“Highlights from Coronavirus Stimulus Package”
The recent $2.2 Trillion stimulus package approved by the federal government is the single largest package in our country’s history. It shows that the federal government is taking this virus very seriously, and highlights the impending economic difficulties that will be felt across the board. The stimulus package has a lot of information and details on how it will assist small and large businesses to “bridge the gap” between now and recovery, but it also has significant provisions for the induvial as well. In this post, we will take a look at some of the highlights of the bill and how they are likely to impact individuals across the country.
I don’t think any single provision in the CARES act has received as much attention as the Recovery Rebates for Individuals Section 2201. As a starting point, the CARES act provides a refundable income tax credit against 2020 income of up to $2,400 for a married couple who files their taxes jointly. Single filers are eligible for up to $1,200 of rebates. Additionally, the credit amount is then increased by $500 for each child a taxpayer has under the age of 17. However, there are income threshold amounts to be eligible for these rebates and they are as follows:
Married Joint: $150,000
Head of Household: $112,500
All Other Filers: $75,000
For every $100 over these income threshold limits, your rebate amount will be reduced by $5. In other words, 5% of every $1 made over the threshold will be reducing your eligible benefit. The chart below shows how each filing status would eventually phase out to $0 of eligibility. Your income will be based on your Adjusted Gross Income (AGI) from your most recently filed tax return (likely 2018 or 2019) so if you are close to the income threshold and made less money in 2019 compared to 2018 then you are encouraged to file your 2019 returns as soon as possible.
Coronavirus Related Distributions
Similar to relief that has been provided to disaster areas in the past, the CARES act creates Coronavirus-related distributions. These are distributions of up to $100,000, made from IRA’s, employer sponsored retirement plans (401K’s), or a combination of both which can be made in 2020 to individuals directly impacted by the virus. Impacted means one of the following:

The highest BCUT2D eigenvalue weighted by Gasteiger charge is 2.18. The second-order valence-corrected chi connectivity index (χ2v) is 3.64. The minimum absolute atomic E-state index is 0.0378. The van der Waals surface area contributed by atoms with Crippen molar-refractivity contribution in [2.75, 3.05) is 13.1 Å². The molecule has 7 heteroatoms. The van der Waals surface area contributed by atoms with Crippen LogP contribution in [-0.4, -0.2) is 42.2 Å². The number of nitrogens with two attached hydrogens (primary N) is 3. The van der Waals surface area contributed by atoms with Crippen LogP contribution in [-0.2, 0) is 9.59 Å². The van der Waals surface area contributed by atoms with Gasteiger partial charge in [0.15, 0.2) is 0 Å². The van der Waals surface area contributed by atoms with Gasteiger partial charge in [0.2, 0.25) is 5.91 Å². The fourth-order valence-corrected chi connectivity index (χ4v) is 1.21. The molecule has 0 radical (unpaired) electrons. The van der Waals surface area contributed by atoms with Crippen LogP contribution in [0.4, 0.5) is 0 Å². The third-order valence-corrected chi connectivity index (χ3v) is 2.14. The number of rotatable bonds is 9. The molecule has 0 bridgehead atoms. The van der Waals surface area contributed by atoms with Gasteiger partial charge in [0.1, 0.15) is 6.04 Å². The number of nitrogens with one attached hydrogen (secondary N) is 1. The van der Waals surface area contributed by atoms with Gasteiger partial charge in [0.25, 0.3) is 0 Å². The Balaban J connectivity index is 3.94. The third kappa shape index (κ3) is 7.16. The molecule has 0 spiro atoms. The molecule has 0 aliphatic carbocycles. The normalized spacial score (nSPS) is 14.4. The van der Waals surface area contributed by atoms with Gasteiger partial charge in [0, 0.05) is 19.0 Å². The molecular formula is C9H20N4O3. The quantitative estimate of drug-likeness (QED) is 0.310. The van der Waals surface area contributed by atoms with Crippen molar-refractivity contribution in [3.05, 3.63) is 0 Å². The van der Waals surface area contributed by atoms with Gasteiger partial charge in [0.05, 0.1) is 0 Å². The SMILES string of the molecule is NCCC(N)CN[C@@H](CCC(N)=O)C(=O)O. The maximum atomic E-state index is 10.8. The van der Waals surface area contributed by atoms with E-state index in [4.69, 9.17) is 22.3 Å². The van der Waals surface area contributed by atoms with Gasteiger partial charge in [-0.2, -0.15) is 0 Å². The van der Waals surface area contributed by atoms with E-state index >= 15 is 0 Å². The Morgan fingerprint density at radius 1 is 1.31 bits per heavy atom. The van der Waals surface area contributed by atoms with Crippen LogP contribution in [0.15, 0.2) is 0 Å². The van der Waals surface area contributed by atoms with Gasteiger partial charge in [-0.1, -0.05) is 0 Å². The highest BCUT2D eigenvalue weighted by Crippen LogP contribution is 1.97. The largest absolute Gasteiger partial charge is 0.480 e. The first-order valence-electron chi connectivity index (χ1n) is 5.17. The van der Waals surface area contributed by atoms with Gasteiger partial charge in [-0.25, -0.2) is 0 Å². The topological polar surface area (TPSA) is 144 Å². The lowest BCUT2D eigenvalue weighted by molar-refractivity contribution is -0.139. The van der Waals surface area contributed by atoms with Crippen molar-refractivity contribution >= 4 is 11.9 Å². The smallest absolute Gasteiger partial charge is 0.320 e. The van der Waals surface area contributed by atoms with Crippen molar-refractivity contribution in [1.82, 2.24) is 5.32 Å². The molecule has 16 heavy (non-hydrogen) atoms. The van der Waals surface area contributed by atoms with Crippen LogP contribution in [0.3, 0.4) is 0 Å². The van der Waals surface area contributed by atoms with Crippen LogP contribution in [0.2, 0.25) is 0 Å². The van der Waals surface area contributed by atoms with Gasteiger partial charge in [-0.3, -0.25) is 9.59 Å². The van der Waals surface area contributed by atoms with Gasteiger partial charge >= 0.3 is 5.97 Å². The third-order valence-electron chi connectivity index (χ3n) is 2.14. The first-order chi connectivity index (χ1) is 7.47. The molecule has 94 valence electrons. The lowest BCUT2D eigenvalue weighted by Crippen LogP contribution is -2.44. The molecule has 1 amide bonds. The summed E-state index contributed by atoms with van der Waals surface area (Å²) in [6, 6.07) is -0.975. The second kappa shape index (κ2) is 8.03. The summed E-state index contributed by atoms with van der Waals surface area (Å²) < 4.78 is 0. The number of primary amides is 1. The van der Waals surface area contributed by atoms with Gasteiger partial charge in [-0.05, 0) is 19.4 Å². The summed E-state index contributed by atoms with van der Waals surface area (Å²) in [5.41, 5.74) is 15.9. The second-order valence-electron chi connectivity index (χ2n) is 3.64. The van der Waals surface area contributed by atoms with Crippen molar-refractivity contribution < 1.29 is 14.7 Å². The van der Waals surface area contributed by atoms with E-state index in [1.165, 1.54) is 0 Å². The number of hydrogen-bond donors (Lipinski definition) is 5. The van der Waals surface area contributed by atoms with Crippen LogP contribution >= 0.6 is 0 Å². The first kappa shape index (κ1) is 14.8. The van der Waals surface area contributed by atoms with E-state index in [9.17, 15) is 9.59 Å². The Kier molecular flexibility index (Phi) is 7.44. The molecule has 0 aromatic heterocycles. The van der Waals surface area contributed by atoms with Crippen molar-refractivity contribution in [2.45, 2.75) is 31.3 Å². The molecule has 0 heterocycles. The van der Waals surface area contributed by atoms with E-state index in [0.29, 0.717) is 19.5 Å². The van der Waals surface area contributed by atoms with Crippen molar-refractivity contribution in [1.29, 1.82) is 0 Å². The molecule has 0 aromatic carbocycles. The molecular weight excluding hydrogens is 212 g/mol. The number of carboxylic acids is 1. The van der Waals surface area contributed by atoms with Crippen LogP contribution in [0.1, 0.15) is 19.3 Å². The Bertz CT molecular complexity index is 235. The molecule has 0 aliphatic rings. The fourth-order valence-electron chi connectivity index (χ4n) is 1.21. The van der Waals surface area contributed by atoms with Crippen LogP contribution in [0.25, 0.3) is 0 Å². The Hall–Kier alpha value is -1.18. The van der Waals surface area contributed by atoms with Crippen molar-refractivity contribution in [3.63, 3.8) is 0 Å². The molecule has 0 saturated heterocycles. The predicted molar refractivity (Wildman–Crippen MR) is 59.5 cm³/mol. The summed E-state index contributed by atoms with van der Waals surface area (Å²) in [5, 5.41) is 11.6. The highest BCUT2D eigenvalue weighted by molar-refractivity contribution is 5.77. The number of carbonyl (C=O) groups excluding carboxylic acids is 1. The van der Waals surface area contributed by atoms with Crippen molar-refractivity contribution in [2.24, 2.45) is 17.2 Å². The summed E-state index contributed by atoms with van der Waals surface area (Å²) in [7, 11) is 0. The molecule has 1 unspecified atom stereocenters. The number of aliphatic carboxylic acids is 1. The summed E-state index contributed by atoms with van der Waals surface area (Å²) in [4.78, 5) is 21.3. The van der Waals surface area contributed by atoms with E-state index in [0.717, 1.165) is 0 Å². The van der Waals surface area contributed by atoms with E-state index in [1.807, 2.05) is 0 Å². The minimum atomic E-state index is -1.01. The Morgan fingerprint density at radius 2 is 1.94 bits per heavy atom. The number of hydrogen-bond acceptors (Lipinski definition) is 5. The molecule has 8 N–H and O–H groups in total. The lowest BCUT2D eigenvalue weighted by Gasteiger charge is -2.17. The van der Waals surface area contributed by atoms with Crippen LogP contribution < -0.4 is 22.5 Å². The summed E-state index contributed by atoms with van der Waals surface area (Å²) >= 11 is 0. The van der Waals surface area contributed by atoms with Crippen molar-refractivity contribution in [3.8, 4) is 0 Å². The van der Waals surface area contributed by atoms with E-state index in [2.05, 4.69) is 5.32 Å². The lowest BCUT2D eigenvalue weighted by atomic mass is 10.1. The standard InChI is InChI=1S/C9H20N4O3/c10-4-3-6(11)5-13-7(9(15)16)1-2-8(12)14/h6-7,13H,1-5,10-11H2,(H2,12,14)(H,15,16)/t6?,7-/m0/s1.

- Have been diagnosed with COVID-19;
- Have a spouse or dependent who has been diagnosed with COVID-19;
- Experience adverse financial consequences as a result of being quarantined, furloughed, being laid off, or having work hours reduced because of the disease;
- Are unable to work because they lack childcare as a result of the disease;
- Own a business that has closed or operate under reduced hours because of the disease; or
- Meet some other reason that the IRS decides to say is OK
Should someone need these funds, there are a number of tax benefits available to them.
- Exempt from the 10% Penalty – Individuals under age 59 ½ may access these funds without incurring an additional penalty
- Not subject to mandatory (20%) federal tax withholding requirements
- Eligible to be repaid over 3 years – this can simply be rolled back into their retirement account through a single rollover or multiple rollovers in that three year period.
- Income can be spread over 3 years – By default, the income from a Coronavirus-Related Distribution is split evenly over 2020, 2021, and 2022. A taxpayer can, however, elect to include all of the income from a Coronavirus-Related Distribution in their 2020 income.
Required Minimum Distributions are Waived for 2020
Finally, one of the most significant changes for seniors within the CARES act is the fact that all Required Minimum Distributions (RMD’s) for 2020 have been completely waived. The relief is broad and applies to 401K, 403B, all IRA’s, and 457B plans. Furthermore, the relief is for retirement account owners as well as beneficiaries who are taking stretch provisions from previously inherited IRA’s. Additionally, if an individual has already started taking a portion (or ALL) of their RMD’s in the first couple of months of 2020 they are eligible to return any distribution dating back to the last 60 days. This can be a very helpful provision since the RMD amount is based off of their account balance as of 12/31/2019 when the market was in a very different place than today.
While this is not an exhaustive list of the CARES act legislation, it does highlight some key areas for individuals to consider. Additionally, we would not be surprised if further legislation and clarification will be needed on these points in the coming weeks/months. We will do our best to keep readers informed during that time.
April 3rd, 2020